I spoke to a newly retired friend recently and she was lamenting the lack of structure in her life–and the fact that her retirement fell at the end of the gardening season so that now she had to get through the entire winter before she could garden again.
I am quite sympathetic to this plight since most of my periods of unemployment have also fallen in the winter (and to be honest, the one that did come in the summer wasn’t truly enjoyable enough that I could just sit back and enjoy it–who enjoys unemployment if it is not of one’s own making?)
So for all of us gardeners who find ourselves with extra hours in the cold and the dark this winter (or any winter) I thought I might offer some suggestions. I offer many of these same suggestions at the end of my “Putting the Garden to Bed for Winter” lecture because I suspect that garden club folks might need a little help getting through winter–as do I!
One of my suggestions is to count birds for Project FeederWatch–but that doesn’t work if you’re not into birds of course. If you are, it’s a great “citizen science project” and a great way to give back to the online science community. More information about that project can be found here. And it’s not too late to sign up for this winter.
There are many online volunteer science conservation and observation projects that you can participate in over the winter. I had my backyard certified as a habitat one winter through the National Wildlife Federation. Not only is that fun (and you’ll probably come out feeling better about your “yard,” however it’s defined. It can even be a balcony) but you’ll learn a lot too. And you can find out what you need to do to make your yard better as well. More information is here.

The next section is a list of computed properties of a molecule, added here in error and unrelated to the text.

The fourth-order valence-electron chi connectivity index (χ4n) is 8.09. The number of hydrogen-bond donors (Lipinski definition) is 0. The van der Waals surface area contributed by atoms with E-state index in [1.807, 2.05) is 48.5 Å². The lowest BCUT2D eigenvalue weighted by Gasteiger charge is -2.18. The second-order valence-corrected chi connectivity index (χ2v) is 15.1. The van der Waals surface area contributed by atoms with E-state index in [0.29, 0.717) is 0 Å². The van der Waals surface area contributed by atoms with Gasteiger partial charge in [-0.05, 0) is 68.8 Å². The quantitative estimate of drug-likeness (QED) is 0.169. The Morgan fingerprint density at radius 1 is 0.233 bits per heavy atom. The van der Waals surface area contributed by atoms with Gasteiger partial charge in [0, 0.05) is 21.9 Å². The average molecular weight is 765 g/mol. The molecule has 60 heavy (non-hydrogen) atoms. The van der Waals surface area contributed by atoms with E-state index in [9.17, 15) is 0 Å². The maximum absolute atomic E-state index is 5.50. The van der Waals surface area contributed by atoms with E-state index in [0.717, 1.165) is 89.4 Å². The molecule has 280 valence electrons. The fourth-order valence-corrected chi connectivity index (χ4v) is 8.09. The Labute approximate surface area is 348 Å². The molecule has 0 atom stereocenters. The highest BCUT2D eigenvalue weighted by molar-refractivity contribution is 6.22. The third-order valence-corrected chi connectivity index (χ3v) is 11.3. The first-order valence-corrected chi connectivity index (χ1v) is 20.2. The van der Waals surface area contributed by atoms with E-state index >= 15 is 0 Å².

If online isn’t your thing, late winter and early spring are the time when lots of plant societies are putting on symposia and flower shows. Any group that I have ever belonged to was always looking for help in that area with their various shows and symposiums and day long series of talks. A little “Googling” around ought to help you find out plenty of places to volunteer in person depending on where you live–or stop in at a local garden center. They might be able to direct you. And if not, you can still soak up some warmth and maybe come home with a new plant or two to tide you over.
Finally, there are lots of books, blogs, podcasts and the like that are always putting out the latest and greatest ways to grow things. All of the early issues of the “horticultural” magazines will have the latest and greatest new plants that are coming onto the market. The plant societies have already introduced their new varieties for 2017–some old and some new. Maybe this is the year you decide to re-vamp a garden (or several) with some new–or tried and true varieties. Winter is for dreaming–spring is for planting.
And before we all know it, it will be time to get back out into the garden!